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The sight of worried parents sitting in the psychiatrist’s clinic with their kids is commonplace today. The question that very commonly comes up during such discussions is whether there is anything wrong with their parenting style. Today, we are going to discuss the basics of modern-day parenting.

The common challenges parents face

  • Limited manpower – With the advent of nuclear families, we no longer have grandparents, uncles and aunts around the house. Hence, the burden of parenting rests solely on parents and the hired help.
  • Multitasking – When both parents are working, they have to juggle their workplace and home regularly. Micromanaging so many things with so little support become quite difficult.
  • Long absence – The child usually spends a major part of the day with the hired help or at daycare facilities. The parents’ absence for so many hours is a major hurdle to the child-parent bonding.
  • The ubiquitous internet – Children get hooked to smartphones, computers and online gaming at a tender age. This makes them averse to socialization and decreases their concentration abilities drastically.
  • Diluted boundaries – Growing up in nuclear families means children are privy to all that transpires between their parents. If parents squabble often, the child picks up on the trend. It then becomes very difficult to discipline the child.
  • Competitive academic environment – Every child is made part of the rat race to excel in academics at all costs at a very tender age. Lessons become less fun and more of a daunting task.
  • Lack of outdoor games – Children rarely go to parks and playgrounds on a regular basis nowadays. The lack of outdoor play areas, suitable playmates and the constant academic pressure are the reasons most parents come up with for this.

The child’s perspective

It is important to understand that the child is growing up with very little time and attention from family members, relying on the television and internet for recreation, and under a constant pressure to excel. Anxiety, depression, defiant behavior and internet addiction are the natural byproducts of this.

The solution

  • Boundary setting – It is important to set boundaries between the child and parents such that the child is not a witness to couple fights, disagreements or adult conversations. This apart, it is essential that parents take some time apart to enjoy quality time with each other, so that the couple’s bonding remains strong.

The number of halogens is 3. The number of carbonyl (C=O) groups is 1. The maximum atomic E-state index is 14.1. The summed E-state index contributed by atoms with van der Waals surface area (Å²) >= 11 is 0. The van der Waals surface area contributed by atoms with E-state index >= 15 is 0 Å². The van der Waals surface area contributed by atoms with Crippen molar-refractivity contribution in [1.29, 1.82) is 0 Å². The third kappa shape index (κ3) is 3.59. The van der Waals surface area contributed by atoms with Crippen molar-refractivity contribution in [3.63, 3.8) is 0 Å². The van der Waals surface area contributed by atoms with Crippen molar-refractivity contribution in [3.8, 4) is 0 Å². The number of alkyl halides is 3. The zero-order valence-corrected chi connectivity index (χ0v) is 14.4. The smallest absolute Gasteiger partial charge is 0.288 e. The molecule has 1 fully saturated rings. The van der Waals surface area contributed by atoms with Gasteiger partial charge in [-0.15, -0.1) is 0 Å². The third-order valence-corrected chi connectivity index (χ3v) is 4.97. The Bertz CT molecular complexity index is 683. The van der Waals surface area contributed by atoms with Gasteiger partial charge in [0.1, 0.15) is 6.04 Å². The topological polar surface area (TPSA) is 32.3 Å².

• Quality time – Children crave attention from parents. If they feel ignored, the parent-child bond deteriorates rapidly. It is necessary to set apart an hour or two everyday where the family bonds together. During this time, every member should be present, physically and mentally, sans their ubiquitous gadgets. If this is a regular practice in the household, children feel loved and cared for, even if the parents have spent the greater part of the day at their workplace.
  • Modelling – Children learn best by example. For instance, it is not enough to tell them that too much internet time is bad. Parents need to keep a tab on their smartphone time as well.
  • Communication – All communication between child and parents should be clear and direct. Care should be taken that the child does not receive contradictory instructions from different adults in the family. Parents should remember that demeaning or criticizing each other in front of the kids is a strict no-no. It is also a good idea to verbally appreciate the child’s efforts regularly.
  • Rewards – Children learn better when they receive conditional rewards for their good behavior. The incentives could be trivial things like the child’s favorite dish or extra half-hour play-time. But the conditions should be regular and non-negotiable. In case of bad behavior, the reward is simply withheld instead of punishing the child.
  • Recreation – The game time for the child should be physical rather than virtual. Daily physical activity and outdoor games should be encouraged, even if that means half hour less study time. Discipline, good behavior, co-operation and socialization are better learnt on the field than at home.

In summary, we should reflect on the child’s emotional needs in today’s fast-paced world when rearing them so that they grow up to be emotionally-stable, confident individuals.